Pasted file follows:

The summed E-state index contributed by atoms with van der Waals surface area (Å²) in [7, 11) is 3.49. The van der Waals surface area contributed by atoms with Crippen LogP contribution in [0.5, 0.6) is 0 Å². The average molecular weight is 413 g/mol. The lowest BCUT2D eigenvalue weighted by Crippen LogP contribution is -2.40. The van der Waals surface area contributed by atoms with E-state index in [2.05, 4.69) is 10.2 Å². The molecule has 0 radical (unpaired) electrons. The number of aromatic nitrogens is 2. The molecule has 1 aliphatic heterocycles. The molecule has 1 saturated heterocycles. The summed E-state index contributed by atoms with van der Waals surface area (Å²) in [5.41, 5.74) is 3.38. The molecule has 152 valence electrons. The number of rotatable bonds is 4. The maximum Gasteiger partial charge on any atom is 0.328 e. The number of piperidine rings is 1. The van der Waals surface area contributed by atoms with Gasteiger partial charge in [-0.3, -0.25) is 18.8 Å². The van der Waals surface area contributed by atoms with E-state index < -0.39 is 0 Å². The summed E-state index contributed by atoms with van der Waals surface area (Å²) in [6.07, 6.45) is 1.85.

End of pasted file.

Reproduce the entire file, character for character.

The summed E-state index contributed by atoms with van der Waals surface area (Å²) in [7, 11) is 3.49. The van der Waals surface area contributed by atoms with Crippen LogP contribution in [0.5, 0.6) is 0 Å². The average molecular weight is 413 g/mol. The lowest BCUT2D eigenvalue weighted by Crippen LogP contribution is -2.40. The van der Waals surface area contributed by atoms with E-state index in [2.05, 4.69) is 10.2 Å². The molecule has 0 radical (unpaired) electrons. The number of aromatic nitrogens is 2. The molecule has 1 aliphatic heterocycles. The molecule has 1 saturated heterocycles. The summed E-state index contributed by atoms with van der Waals surface area (Å²) in [5.41, 5.74) is 3.38. The molecule has 152 valence electrons. The number of rotatable bonds is 4. The maximum Gasteiger partial charge on any atom is 0.328 e. The number of piperidine rings is 1. The van der Waals surface area contributed by atoms with Gasteiger partial charge in [-0.3, -0.25) is 18.8 Å². The van der Waals surface area contributed by atoms with E-state index < -0.39 is 0 Å². The summed E-state index contributed by atoms with van der Waals surface area (Å²) in [6.07, 6.45) is 1.85.